“There is no question that this year, our Yom Ha’atzma’ut celebrations are different,” Israeli President Isaac Herzog said in an Independence Day message to Jews abroad. And indeed, the Jewish state’s transition from Memorial Day to Independence Day—as the former ends, the latter begins—was by all accounts less abrupt this evening, since the solemn and subdued atmosphere continued from one into the other.

The past seven months have been filled with fear and mourning, he said, but they “have reminded us, also, of our core qualities, of our power as a people to stand up, again and again, against hatred. To survive and speak our truth. Of our deep and sustaining caring for one another.”

Israelis used this moment to wrestle with what independence actually means to them, highlighted by two alternate takes on the traditional torch-lighting ceremony.

Forgoing the regular torch lighting in Jerusalem, reports i24 News, torches were “lit in Gaza border communities affected by the October 7 attacks, as well as in IDF bases that have suffered losses in the ongoing conflict. The individuals chosen to light the torches this year are being honored for their heroism during the October 7 attacks or their bravery in the subsequent war.”

One of those torches, notes the Times of Israel, sits “next to a giant stack of burned cars destroyed on the highway during the Hamas attack.”

As depressing as that scene sounds, it does well represent the state’s original idea of independence. As I noted in November, Israelis who lived in the Gaza border towns were raising their kids and their crops on the same land on which settled brave Jewish pioneers through the state’s birth pangs. Every inch of the land, right up to the borderline, had to be defended; anything that wasn’t guarded would be taken—some of the land that was guarded was taken anyway.

Then there is a fascinating, flipped version of the ceremony where torches are extinguished. Not torches representing Israel as a state, mind you—these aren’t anti-Zionist ceremonies. But they are harsh in their implicit and explicit criticism of the government. Relatives of hostages or victims, as well as survivors of the October 7 attacks, extinguish torches they hold that are symbolic of “sins” that led to the slaughter.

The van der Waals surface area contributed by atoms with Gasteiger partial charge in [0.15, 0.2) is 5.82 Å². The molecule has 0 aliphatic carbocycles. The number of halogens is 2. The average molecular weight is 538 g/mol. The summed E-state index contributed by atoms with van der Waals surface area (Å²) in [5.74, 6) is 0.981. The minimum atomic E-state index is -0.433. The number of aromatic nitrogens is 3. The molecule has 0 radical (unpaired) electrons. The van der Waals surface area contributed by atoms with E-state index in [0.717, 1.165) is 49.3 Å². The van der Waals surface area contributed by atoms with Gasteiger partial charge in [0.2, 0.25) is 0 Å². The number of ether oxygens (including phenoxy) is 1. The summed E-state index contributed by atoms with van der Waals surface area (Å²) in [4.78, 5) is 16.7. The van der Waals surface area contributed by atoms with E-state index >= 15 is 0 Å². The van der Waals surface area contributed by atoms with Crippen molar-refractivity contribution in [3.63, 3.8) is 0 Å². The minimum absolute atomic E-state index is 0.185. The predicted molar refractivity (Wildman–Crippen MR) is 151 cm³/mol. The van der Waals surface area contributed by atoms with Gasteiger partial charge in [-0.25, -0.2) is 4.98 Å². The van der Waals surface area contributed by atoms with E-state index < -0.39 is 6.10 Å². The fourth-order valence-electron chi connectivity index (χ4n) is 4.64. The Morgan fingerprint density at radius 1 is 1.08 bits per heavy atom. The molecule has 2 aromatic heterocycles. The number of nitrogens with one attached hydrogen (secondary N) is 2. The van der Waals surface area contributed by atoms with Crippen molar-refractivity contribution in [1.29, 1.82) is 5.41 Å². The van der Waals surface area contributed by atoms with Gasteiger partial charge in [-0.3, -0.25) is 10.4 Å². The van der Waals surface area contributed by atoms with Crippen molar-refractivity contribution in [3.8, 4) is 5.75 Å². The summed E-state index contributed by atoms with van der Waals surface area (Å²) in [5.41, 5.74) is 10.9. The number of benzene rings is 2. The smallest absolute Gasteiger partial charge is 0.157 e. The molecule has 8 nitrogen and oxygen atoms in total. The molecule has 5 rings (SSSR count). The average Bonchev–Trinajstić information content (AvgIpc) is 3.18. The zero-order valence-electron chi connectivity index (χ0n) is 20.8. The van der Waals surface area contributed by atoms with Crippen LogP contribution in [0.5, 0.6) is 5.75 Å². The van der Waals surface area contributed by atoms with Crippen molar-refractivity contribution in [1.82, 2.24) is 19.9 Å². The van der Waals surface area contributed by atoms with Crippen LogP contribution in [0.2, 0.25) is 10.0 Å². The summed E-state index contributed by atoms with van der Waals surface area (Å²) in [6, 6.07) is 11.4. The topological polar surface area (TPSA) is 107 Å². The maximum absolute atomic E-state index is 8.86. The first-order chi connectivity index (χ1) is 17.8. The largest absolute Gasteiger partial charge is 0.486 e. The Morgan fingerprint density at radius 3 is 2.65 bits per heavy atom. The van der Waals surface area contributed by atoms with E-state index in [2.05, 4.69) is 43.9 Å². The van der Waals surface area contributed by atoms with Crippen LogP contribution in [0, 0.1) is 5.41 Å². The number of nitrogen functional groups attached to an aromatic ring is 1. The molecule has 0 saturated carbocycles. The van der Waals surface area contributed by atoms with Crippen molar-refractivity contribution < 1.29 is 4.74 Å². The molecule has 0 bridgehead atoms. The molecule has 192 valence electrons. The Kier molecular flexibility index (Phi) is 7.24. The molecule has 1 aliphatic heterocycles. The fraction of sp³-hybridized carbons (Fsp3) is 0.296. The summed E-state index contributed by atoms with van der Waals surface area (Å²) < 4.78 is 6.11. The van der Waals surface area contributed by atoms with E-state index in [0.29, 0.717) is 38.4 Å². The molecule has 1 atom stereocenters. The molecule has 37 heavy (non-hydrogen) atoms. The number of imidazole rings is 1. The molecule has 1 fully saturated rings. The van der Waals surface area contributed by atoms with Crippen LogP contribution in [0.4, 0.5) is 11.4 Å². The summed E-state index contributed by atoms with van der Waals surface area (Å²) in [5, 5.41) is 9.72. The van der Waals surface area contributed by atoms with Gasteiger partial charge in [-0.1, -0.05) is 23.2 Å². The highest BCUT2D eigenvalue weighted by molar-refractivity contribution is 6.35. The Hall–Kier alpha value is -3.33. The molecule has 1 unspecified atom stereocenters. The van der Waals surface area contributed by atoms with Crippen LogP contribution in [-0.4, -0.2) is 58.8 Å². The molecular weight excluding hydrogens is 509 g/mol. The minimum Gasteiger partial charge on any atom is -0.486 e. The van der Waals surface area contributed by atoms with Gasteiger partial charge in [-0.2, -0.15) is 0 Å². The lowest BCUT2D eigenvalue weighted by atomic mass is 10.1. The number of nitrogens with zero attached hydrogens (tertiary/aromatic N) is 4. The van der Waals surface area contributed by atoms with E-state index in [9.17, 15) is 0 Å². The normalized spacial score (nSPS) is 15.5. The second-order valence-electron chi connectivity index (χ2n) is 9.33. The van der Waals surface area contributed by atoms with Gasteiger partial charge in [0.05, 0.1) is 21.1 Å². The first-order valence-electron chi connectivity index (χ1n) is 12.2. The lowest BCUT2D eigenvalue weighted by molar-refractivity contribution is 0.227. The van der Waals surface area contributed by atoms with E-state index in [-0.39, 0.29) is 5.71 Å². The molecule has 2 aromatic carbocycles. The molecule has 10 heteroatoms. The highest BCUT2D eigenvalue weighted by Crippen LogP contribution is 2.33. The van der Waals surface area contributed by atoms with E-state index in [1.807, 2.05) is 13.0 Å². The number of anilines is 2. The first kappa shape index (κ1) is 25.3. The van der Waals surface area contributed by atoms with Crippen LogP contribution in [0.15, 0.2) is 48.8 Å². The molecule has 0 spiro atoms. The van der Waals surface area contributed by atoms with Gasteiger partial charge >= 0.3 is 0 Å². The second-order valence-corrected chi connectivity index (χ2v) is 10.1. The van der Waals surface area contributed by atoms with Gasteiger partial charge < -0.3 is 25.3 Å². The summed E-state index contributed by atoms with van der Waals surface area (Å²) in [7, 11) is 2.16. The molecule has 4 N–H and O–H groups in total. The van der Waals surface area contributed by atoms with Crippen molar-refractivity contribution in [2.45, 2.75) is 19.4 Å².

“I hereby extinguish the torch of the sin of conceit,” said one participant whose daughter was killed during the attacks. Two survivors extinguished the “the torch of indifference,” in their words.

Some were more profound than others, needless to say. But the theme seemed to be winning independence from assumptions that put the state in danger.

There is another aspect to the debate over independence that is made newly relevant by the events since October: independence from allies.

To be sure, this is always a complicated calculation. No man is an island, and in international relations no island is an island, either. Nobody relies on nobody. So the operative question in each situation is: Does this particular example of dependence reduce national sovereignty in meaningful ways?

Vladimir Jabotinsky once warned that a Jewish state that relied on the generosity of the Jewish diaspora to buy Jaffa oranges in perpetuity was doomed to fail; a state must innovate in ways that make it a beneficial economic partner. (He would no doubt be pleased with Israel’s status as the “start-up nation.”)

Aside from economic dependence, there is security: Even before the Biden administration announced it would withhold certain weapons from Israel in a bid to micromanage IDF policy from afar, there were rumblings in Israel of the need for its own increased weapons development in case Washington went wobbly. The intra-Democratic Party debates over conditioning aid to Israel have been going on for months. Israel reportedly initiated the process of domestic production of certain rifles commonly used in the IDF, as well as a line of bombs for its air force. There are reasons other than dependence on allies to make this change—for one, it would streamline weaponry throughout the IDF and make training and transfer easier—but reliance on others has now come into sharp relief.

It’s also hard not to wonder if the Western discourse on war is messing with Israel’s strategists. The “light footprint” so beloved by Americans and Europeans is not always workable, and the fear of the ever-expanding term “occupation” can be self-defeating. For example, the IDF has bisected the Gaza Strip for the course of this war with an east-west military corridor. The IDF’s presence there has had obvious effects: About ten miles north of the corridor, Palestinian bakeries are reopening. A few miles south of the corridor, Gazans crowd the beach on hot days. Wartime “occupation forces” clearly aren’t the problem in Gaza.

These are difficult questions faced by Israel on this Independence Day. And if history is any guide, Israel will answer them in ways both profound and inspiring.

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